"We saw the rise in popularity of 3D printing and wanted to be involved but by being more than just a hardware company," Leanne says. "We decided that it was important the way that we made this business a success and it wasn't just about making money, it was about doing it in a way that made us go home at the end of the day and feel good about ourselves and feel good about what we'd contributed."

They are part of iAccelerate's Advanced program, which takes growth-stage companies and provides more personalised support and a larger space to operate and move to the next level. Part of that strategy has involved enlisting the support of local disability support services Greenacres to help with production.

"In the past we'd worked with Australian Disabilities Enterprises in one form or another, and we thought they were an amazing resource and we could give them work that is inspiring and really different from the other work they've been doing." The company has in two years sold hundreds of printers to more than 80 schools and provides ongoing support for teachers.

More recently, Matt says they've partnered with a group called AbilityMate who develop open-source 3D printable parts for people with disabilities. These are products that could be as simple as a new knob on a joystick or as complex as something that holds a straw to a particular cup. "Those aids give people the freedom to move about, to live on their own, and because they're parts that nobody else needs an exact copy of, 3D printing is the only way to do that," Matt says.

"A twenty-cent piece of plastic can change someone's life."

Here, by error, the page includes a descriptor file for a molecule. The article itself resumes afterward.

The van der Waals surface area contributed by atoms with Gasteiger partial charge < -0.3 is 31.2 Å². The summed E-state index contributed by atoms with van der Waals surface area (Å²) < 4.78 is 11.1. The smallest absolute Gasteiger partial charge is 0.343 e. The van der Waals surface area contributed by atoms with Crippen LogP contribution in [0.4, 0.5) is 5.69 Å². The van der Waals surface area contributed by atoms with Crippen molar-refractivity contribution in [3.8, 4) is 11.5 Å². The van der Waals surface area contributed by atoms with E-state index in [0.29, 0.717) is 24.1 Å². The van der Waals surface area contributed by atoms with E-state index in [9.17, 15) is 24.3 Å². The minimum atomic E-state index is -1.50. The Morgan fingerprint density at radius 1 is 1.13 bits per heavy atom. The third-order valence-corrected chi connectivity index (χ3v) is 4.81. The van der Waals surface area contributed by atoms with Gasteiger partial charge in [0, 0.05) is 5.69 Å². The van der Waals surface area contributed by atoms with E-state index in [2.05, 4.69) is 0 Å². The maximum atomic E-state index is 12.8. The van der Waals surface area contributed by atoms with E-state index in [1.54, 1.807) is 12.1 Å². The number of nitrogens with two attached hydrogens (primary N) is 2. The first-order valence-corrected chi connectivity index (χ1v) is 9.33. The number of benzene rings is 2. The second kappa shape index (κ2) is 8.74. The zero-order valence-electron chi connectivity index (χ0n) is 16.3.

Change of shift

The opening of the iAccelerate Centre in July this year capped off five years of hard work and toil by those who birthed and nurtured the idea. The ambition is for the program to create 500 direct and 1000 indirect jobs by the end of the decade, attracting $70 million in investment to the regional and state economies.

Asked if it is a risky strategy, Professor Raper prefers to call it "calculated". "Similar things had been tried before and had not worked but this was a tried and tested model and we had to bring people with us," she says. "In the five years we've been going, we've had 63 companies start up, creating 143 jobs companies. We've had nine of them get new products launched.

"We've had six of them go international. That's something we can be very proud of and build on, now that we have space to cater for 280 entrepreneurs."

Professor Wellings says the University has always been clear about its mission to turn ideas into action. "This iAccelerate building is the cherry on the cake for that," he says. "It's a chance for us to not only do the great things we do in research and teaching, but also try and evidence that we've got the capacity to build new enterprises for the future.

In harmony with the lofty goal of doing great things, iAccelerate's tag line is 'Invent, Share, Change the World'. Nick from Arijea recently told the Illawarra Mercury that change is perhaps an inevitable part of the new economic reality of our world. The trick is how we deal with it.

"Steelmaking and industry in the Illawarra is slowing down, and that will decrease again over time - and maybe software and technology won't be any different," he says. "We want to build a community in the Illawarra that is focused on entrepreneurship and constantly looking to the next thing, so that when our children are looking for a job, there are opportunities for them."